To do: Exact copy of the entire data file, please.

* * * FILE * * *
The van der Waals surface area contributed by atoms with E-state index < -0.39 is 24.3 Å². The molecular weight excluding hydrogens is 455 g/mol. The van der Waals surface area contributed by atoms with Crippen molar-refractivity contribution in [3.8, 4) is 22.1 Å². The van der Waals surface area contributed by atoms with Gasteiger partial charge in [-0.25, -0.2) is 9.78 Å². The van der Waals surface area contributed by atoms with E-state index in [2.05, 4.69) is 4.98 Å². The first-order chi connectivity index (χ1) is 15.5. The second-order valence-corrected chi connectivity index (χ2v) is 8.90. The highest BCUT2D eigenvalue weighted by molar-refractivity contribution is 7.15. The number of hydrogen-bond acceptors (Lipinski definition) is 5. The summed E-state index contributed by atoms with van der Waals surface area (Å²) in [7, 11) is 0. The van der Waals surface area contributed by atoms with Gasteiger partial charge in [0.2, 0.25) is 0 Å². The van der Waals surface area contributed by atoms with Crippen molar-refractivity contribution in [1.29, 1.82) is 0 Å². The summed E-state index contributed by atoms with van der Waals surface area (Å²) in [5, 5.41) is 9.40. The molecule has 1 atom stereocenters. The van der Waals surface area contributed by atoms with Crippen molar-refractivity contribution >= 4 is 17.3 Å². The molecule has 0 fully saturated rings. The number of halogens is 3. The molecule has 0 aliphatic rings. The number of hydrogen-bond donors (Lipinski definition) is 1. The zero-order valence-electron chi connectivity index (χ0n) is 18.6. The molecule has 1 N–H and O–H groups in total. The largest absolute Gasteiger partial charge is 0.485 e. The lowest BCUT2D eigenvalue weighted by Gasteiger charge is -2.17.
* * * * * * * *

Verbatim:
The van der Waals surface area contributed by atoms with E-state index < -0.39 is 24.3 Å². The molecular weight excluding hydrogens is 455 g/mol. The van der Waals surface area contributed by atoms with Crippen molar-refractivity contribution in [3.8, 4) is 22.1 Å². The van der Waals surface area contributed by atoms with Gasteiger partial charge in [-0.25, -0.2) is 9.78 Å². The van der Waals surface area contributed by atoms with E-state index in [2.05, 4.69) is 4.98 Å². The first-order chi connectivity index (χ1) is 15.5. The second-order valence-corrected chi connectivity index (χ2v) is 8.90. The highest BCUT2D eigenvalue weighted by molar-refractivity contribution is 7.15. The number of hydrogen-bond acceptors (Lipinski definition) is 5. The summed E-state index contributed by atoms with van der Waals surface area (Å²) in [7, 11) is 0. The van der Waals surface area contributed by atoms with Gasteiger partial charge in [0.2, 0.25) is 0 Å². The van der Waals surface area contributed by atoms with Crippen molar-refractivity contribution in [1.29, 1.82) is 0 Å². The summed E-state index contributed by atoms with van der Waals surface area (Å²) in [5, 5.41) is 9.40. The molecule has 1 atom stereocenters. The van der Waals surface area contributed by atoms with Crippen molar-refractivity contribution >= 4 is 17.3 Å². The molecule has 0 fully saturated rings. The number of halogens is 3. The molecule has 0 aliphatic rings. The number of hydrogen-bond donors (Lipinski definition) is 1. The zero-order valence-electron chi connectivity index (χ0n) is 18.6. The molecule has 1 N–H and O–H groups in total. The largest absolute Gasteiger partial charge is 0.485 e. The lowest BCUT2D eigenvalue weighted by Gasteiger charge is -2.17.